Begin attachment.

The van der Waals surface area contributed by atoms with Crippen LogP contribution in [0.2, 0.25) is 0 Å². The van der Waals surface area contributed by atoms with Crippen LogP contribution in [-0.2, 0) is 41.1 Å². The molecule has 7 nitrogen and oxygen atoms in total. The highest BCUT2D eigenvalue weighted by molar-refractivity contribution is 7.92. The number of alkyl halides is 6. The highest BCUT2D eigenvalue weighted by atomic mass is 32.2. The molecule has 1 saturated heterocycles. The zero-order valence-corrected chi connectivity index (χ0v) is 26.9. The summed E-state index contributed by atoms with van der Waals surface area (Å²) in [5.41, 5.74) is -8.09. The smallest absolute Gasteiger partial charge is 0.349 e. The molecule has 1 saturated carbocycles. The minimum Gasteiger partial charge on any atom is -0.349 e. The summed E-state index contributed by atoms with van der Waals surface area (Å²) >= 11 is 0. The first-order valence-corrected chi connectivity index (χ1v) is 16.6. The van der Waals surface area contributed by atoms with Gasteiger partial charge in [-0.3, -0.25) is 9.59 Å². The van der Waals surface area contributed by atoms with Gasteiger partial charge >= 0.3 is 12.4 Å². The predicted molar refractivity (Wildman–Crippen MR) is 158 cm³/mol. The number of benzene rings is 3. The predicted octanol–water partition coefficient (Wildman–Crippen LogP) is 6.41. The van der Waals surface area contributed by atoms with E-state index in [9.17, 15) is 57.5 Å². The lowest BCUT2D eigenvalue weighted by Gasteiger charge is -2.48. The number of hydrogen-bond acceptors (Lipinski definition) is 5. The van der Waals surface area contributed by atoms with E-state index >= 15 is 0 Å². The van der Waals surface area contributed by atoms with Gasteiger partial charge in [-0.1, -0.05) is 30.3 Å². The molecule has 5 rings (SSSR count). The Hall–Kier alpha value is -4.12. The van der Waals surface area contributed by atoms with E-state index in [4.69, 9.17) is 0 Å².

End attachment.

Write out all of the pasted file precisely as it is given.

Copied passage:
The van der Waals surface area contributed by atoms with Crippen LogP contribution in [0.2, 0.25) is 0 Å². The van der Waals surface area contributed by atoms with Crippen LogP contribution in [-0.2, 0) is 41.1 Å². The molecule has 7 nitrogen and oxygen atoms in total. The highest BCUT2D eigenvalue weighted by molar-refractivity contribution is 7.92. The number of alkyl halides is 6. The highest BCUT2D eigenvalue weighted by atomic mass is 32.2. The molecule has 1 saturated heterocycles. The zero-order valence-corrected chi connectivity index (χ0v) is 26.9. The summed E-state index contributed by atoms with van der Waals surface area (Å²) in [5.41, 5.74) is -8.09. The smallest absolute Gasteiger partial charge is 0.349 e. The molecule has 1 saturated carbocycles. The minimum Gasteiger partial charge on any atom is -0.349 e. The summed E-state index contributed by atoms with van der Waals surface area (Å²) >= 11 is 0. The first-order valence-corrected chi connectivity index (χ1v) is 16.6. The van der Waals surface area contributed by atoms with Gasteiger partial charge in [-0.3, -0.25) is 9.59 Å². The van der Waals surface area contributed by atoms with Gasteiger partial charge >= 0.3 is 12.4 Å². The predicted molar refractivity (Wildman–Crippen MR) is 158 cm³/mol. The number of benzene rings is 3. The predicted octanol–water partition coefficient (Wildman–Crippen LogP) is 6.41. The van der Waals surface area contributed by atoms with E-state index in [9.17, 15) is 57.5 Å². The lowest BCUT2D eigenvalue weighted by Gasteiger charge is -2.48. The number of hydrogen-bond acceptors (Lipinski definition) is 5. The van der Waals surface area contributed by atoms with E-state index >= 15 is 0 Å². The van der Waals surface area contributed by atoms with Gasteiger partial charge in [-0.1, -0.05) is 30.3 Å². The molecule has 5 rings (SSSR count). The Hall–Kier alpha value is -4.12. The van der Waals surface area contributed by atoms with E-state index in [4.69, 9.17) is 0 Å².